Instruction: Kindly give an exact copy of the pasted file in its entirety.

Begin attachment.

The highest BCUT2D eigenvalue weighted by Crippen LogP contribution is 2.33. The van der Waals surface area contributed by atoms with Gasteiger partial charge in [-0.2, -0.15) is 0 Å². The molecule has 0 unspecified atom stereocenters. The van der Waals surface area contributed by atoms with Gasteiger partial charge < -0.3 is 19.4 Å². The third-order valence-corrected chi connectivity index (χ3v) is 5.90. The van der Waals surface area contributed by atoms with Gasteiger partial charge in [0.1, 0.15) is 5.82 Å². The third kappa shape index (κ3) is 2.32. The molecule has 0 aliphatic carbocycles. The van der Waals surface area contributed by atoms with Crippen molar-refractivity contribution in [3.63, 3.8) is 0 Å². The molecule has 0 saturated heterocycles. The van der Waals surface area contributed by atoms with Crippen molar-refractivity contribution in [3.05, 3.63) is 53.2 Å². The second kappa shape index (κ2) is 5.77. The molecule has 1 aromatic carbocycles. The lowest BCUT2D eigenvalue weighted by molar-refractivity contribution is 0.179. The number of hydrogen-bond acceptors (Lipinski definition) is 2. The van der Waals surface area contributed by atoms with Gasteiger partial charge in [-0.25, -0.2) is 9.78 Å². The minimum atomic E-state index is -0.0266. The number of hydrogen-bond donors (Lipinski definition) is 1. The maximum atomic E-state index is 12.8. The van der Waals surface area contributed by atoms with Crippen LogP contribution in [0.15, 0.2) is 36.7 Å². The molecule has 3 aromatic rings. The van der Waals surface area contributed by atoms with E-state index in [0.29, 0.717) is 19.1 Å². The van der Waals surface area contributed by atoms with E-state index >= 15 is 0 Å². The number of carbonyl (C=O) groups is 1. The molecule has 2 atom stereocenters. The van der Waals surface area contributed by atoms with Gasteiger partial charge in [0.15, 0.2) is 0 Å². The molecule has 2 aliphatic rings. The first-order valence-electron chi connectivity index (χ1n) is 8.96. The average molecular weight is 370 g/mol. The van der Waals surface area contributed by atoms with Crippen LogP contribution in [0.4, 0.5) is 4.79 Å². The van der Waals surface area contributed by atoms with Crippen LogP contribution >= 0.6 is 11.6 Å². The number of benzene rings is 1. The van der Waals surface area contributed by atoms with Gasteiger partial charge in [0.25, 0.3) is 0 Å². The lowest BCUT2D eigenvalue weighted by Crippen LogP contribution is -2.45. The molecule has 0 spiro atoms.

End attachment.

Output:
The highest BCUT2D eigenvalue weighted by Crippen LogP contribution is 2.33. The van der Waals surface area contributed by atoms with Gasteiger partial charge in [-0.2, -0.15) is 0 Å². The molecule has 0 unspecified atom stereocenters. The van der Waals surface area contributed by atoms with Gasteiger partial charge < -0.3 is 19.4 Å². The third-order valence-corrected chi connectivity index (χ3v) is 5.90. The van der Waals surface area contributed by atoms with Gasteiger partial charge in [0.1, 0.15) is 5.82 Å². The third kappa shape index (κ3) is 2.32. The molecule has 0 aliphatic carbocycles. The van der Waals surface area contributed by atoms with Crippen molar-refractivity contribution in [3.63, 3.8) is 0 Å². The molecule has 0 saturated heterocycles. The van der Waals surface area contributed by atoms with Crippen molar-refractivity contribution in [3.05, 3.63) is 53.2 Å². The second kappa shape index (κ2) is 5.77. The molecule has 1 aromatic carbocycles. The lowest BCUT2D eigenvalue weighted by molar-refractivity contribution is 0.179. The number of hydrogen-bond acceptors (Lipinski definition) is 2. The van der Waals surface area contributed by atoms with Gasteiger partial charge in [-0.25, -0.2) is 9.78 Å². The minimum atomic E-state index is -0.0266. The number of hydrogen-bond donors (Lipinski definition) is 1. The maximum atomic E-state index is 12.8. The van der Waals surface area contributed by atoms with Crippen LogP contribution in [0.15, 0.2) is 36.7 Å². The molecule has 3 aromatic rings. The van der Waals surface area contributed by atoms with E-state index in [0.29, 0.717) is 19.1 Å². The van der Waals surface area contributed by atoms with E-state index >= 15 is 0 Å². The number of carbonyl (C=O) groups is 1. The molecule has 2 atom stereocenters. The van der Waals surface area contributed by atoms with Gasteiger partial charge in [0.15, 0.2) is 0 Å². The molecule has 2 aliphatic rings. The first-order valence-electron chi connectivity index (χ1n) is 8.96. The average molecular weight is 370 g/mol. The van der Waals surface area contributed by atoms with Crippen LogP contribution in [0.4, 0.5) is 4.79 Å². The van der Waals surface area contributed by atoms with Crippen LogP contribution >= 0.6 is 11.6 Å². The number of benzene rings is 1. The van der Waals surface area contributed by atoms with Gasteiger partial charge in [0.25, 0.3) is 0 Å². The lowest BCUT2D eigenvalue weighted by Crippen LogP contribution is -2.45. The molecule has 0 spiro atoms.